Norwegian salmon industry’s voracious appetite for wild fish is driving loss of livelihoods and malnutrition in Africa
A new report by Feedback and a coalition of West African and Norwegian organisations, Blue Empire: How the Norwegian salmon industry extracts nutrition and undermines livelihoods in West Africa, reveals that every year, nearly 2 million tonnes of wild fish are extracted from the ocean to feed Norwegian farmed salmon. These wild fish are used to produce fish oil, a key ingredient in farmed salmon feed. Demand for fish oil from Norway’s huge salmon farming industry is contributing to loss of livelihoods and malnutrition in the Global South, including West African nations The Gambia, Senegal and Mauritania.
Feedback has calculated that the Norwegian salmon farming industry’s ‘feed footprint’ is equivalent to 2.5% of global marine fisheries catch. The report’s authors also estimate that Norway’s annual output of farmed salmon is one-quarter (27%) lower than the volume of wild fish required to produce the fish oil used in Norwegian farmed salmon feed.
The Norwegian industry’s plans to more than triple farmed salmon production to 5 million tonnes by 2050 would create demand for over three times as much wild-caught fish compared to 2020. Despite public sustainability pledges, salmon and feed producers’ take-up of alternative ingredients to replace wild-caught fish in feed remains minimal.
A significant share of the fish oil used in Norwegian salmon farming is imported from Northwest Africa, a region facing acute food insecurity. Feedback has calculated that the fish sourced from fishing grounds off the coast of West Africa to supply fish oil to the Norwegian salmon farming industry in 2020 could have provided up to 4 million people in the region with a year’s supply of fish.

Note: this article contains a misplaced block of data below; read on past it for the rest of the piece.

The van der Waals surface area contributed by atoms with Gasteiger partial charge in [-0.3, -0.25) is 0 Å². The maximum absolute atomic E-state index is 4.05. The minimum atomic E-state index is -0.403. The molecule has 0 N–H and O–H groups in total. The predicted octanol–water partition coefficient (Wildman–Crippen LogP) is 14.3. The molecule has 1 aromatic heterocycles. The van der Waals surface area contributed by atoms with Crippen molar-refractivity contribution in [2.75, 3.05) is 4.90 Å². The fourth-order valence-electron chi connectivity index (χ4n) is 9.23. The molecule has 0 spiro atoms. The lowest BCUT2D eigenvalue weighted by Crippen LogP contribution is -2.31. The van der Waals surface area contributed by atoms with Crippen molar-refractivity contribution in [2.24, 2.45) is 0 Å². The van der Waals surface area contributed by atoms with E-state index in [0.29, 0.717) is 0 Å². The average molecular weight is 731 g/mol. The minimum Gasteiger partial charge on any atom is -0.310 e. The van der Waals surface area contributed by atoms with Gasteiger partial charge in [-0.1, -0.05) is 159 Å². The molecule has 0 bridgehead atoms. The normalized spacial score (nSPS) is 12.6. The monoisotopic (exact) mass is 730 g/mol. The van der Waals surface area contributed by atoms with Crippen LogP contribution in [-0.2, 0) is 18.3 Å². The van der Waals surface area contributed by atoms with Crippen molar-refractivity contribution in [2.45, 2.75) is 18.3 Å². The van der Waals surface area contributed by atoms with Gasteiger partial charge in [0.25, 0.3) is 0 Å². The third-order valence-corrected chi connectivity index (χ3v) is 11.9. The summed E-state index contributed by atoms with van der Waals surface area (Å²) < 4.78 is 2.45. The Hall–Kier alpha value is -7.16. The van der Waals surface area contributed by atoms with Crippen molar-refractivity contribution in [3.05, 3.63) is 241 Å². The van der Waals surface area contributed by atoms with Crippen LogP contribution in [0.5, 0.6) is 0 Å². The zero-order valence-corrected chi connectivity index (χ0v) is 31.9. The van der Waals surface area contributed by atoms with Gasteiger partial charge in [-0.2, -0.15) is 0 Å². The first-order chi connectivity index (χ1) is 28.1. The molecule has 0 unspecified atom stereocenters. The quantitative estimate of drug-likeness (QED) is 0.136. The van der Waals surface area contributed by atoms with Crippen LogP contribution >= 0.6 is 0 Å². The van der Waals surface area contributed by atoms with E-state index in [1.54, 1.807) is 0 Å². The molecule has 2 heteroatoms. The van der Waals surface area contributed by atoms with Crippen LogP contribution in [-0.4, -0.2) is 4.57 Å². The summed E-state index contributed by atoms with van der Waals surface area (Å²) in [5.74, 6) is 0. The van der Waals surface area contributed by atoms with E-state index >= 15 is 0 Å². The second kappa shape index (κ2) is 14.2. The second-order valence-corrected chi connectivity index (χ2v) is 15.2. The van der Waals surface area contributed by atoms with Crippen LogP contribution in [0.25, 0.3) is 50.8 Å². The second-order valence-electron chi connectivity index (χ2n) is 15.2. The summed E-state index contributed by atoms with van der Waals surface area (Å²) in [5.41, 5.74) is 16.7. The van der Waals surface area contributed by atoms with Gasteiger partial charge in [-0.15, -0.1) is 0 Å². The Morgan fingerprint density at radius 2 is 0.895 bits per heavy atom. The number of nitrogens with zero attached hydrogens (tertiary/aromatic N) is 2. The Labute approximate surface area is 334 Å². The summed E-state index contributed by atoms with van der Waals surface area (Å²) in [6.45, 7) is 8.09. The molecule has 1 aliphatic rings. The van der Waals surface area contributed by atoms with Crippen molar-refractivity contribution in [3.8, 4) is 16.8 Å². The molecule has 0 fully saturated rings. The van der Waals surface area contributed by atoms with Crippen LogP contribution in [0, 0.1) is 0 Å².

Fish food pellets - photo used under Creative Commons Attribution 2.0
Norway is the world’s biggest producer of farmed salmon, with Norwegian companies occupying eleven out of the top 20 slots in the list of global producers of farmed salmon.
Norway is also one of the main suppliers of fish to the UK market. In 2022, Norway accounted for 44% of the UK’s salmon consumption and Norwegian farmed salmon is widely available to UK consumers in high street supermarkets including Sainsbury’s, Tesco, Lidl and ASDA and food service outlets such as Wagamama.
Four big feed producers, MOWI, Skretting, Cargill and Biomar, supply almost all of the feed used in Norwegian salmon farming and all source fish oil from Northwest Africa. In 2020, one-quarter of the total volume of fish oil sourced from West Africa by Norwegian companies was purchased by MOWI: it sourced 5,100 tonnes of fish oil from Mauritania in 2020, which Feedback calculates was produced from 28,300 tonnes of fish. A further 17,000 tonnes of fish oil were sourced by Skretting, Cargill and BioMar from FAO 34, the major fishing area located off the west coast of Africa.
Norway’s salmon industry has become one of the country’s most important export industries, second only to oil and gas production. Although many of Norway’s farmed salmon producers claim to be making a positive contribution to global food security, their business model involves selling to high- income markets where protein and micronutrient requirements are already met.